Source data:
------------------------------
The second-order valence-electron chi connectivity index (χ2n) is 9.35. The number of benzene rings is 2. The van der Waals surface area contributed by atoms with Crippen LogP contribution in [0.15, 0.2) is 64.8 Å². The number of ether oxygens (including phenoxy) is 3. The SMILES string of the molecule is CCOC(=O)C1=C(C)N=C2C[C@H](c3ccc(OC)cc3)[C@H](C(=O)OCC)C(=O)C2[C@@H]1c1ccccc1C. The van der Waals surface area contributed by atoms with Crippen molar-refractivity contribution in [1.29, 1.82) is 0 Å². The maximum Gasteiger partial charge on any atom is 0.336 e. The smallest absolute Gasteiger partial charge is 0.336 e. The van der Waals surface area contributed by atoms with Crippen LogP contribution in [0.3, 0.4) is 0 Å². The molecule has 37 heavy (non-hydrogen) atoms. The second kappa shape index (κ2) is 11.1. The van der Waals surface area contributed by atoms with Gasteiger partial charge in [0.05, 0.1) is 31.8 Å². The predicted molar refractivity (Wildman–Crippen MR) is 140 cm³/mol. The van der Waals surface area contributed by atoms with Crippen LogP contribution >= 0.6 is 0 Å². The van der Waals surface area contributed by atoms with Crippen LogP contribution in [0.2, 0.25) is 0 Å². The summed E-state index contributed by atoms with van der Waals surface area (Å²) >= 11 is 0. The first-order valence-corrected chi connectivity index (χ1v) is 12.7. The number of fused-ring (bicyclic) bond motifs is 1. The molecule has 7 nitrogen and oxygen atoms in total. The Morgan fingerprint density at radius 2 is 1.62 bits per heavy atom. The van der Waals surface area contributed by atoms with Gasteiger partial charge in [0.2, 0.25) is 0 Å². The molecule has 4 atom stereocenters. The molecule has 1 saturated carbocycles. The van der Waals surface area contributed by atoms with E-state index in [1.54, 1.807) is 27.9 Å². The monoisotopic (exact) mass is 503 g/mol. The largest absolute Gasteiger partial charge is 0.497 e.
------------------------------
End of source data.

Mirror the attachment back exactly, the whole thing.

The second-order valence-electron chi connectivity index (χ2n) is 9.35. The number of benzene rings is 2. The van der Waals surface area contributed by atoms with Crippen LogP contribution in [0.15, 0.2) is 64.8 Å². The number of ether oxygens (including phenoxy) is 3. The SMILES string of the molecule is CCOC(=O)C1=C(C)N=C2C[C@H](c3ccc(OC)cc3)[C@H](C(=O)OCC)C(=O)C2[C@@H]1c1ccccc1C. The van der Waals surface area contributed by atoms with Crippen molar-refractivity contribution in [1.29, 1.82) is 0 Å². The maximum Gasteiger partial charge on any atom is 0.336 e. The smallest absolute Gasteiger partial charge is 0.336 e. The van der Waals surface area contributed by atoms with Crippen LogP contribution in [0.3, 0.4) is 0 Å². The molecule has 37 heavy (non-hydrogen) atoms. The second kappa shape index (κ2) is 11.1. The van der Waals surface area contributed by atoms with Gasteiger partial charge in [0.05, 0.1) is 31.8 Å². The predicted molar refractivity (Wildman–Crippen MR) is 140 cm³/mol. The van der Waals surface area contributed by atoms with Crippen LogP contribution >= 0.6 is 0 Å². The van der Waals surface area contributed by atoms with Crippen LogP contribution in [0.2, 0.25) is 0 Å². The summed E-state index contributed by atoms with van der Waals surface area (Å²) >= 11 is 0. The first-order valence-corrected chi connectivity index (χ1v) is 12.7. The number of fused-ring (bicyclic) bond motifs is 1. The molecule has 7 nitrogen and oxygen atoms in total. The Morgan fingerprint density at radius 2 is 1.62 bits per heavy atom. The van der Waals surface area contributed by atoms with Gasteiger partial charge in [0.2, 0.25) is 0 Å². The molecule has 4 atom stereocenters. The molecule has 1 saturated carbocycles. The van der Waals surface area contributed by atoms with E-state index in [1.54, 1.807) is 27.9 Å². The monoisotopic (exact) mass is 503 g/mol. The largest absolute Gasteiger partial charge is 0.497 e.